In droughty areas under heavy wear perennial ryegrass leaves have turned yellow (in other areas the perennial ryegrass looks great). The leaves often appear yellow from the tip back (tip die back). In many instances the perennial ryegrass has undergone drought stress causing the "leaf firing" often associated with moisture stress (Photographs 1 and 2). The lack of rainfall, low humidity, wind and relatively low moisture have enhanced the leaf symptoms. In addition, rust can cause yellowing of the turf and might occur on perennial ryegrass that is under moisture stress. Given the rain that fell across most of Ohio the last couple of days active growth should resume and improvement in the perennial ryegrass should be observed.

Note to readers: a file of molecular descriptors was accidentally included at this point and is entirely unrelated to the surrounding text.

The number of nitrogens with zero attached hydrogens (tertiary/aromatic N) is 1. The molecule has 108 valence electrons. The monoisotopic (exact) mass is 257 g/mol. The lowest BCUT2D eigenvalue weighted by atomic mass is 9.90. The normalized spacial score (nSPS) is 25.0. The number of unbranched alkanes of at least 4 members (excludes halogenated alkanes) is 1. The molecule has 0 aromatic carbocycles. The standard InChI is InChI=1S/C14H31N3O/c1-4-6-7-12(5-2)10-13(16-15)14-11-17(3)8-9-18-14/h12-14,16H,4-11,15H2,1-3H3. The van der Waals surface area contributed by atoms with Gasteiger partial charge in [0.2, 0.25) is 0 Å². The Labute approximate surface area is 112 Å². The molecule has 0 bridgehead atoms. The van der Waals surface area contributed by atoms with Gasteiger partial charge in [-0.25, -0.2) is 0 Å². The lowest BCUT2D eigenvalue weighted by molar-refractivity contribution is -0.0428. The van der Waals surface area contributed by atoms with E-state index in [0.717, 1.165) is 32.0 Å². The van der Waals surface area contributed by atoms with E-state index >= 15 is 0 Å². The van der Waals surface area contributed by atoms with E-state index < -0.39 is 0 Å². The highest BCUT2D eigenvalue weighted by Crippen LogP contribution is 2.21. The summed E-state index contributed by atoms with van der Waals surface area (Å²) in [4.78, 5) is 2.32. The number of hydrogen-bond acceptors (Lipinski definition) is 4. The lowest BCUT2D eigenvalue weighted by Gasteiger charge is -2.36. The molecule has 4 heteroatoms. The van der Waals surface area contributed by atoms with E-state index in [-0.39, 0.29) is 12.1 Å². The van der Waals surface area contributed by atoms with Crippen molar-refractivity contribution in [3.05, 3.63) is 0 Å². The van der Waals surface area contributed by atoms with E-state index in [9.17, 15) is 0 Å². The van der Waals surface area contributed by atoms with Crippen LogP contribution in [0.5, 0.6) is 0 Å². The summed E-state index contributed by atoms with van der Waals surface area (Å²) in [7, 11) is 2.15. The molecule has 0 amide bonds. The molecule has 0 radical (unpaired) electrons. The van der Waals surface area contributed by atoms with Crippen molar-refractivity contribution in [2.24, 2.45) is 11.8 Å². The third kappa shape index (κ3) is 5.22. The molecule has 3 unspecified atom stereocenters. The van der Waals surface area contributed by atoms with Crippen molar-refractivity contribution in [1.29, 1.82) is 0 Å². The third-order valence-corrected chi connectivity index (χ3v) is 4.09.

I have also observed leaf spot on perennial ryegrass. The disease appears to be of minor importance occurring in isolated patches. The patches appear reddish in color and have the typical leaf spot lesion.
Authors: Karl Danneberger
Copyright OSU Buckeye Turf Program. Website manager: Dr. Tim Rhodus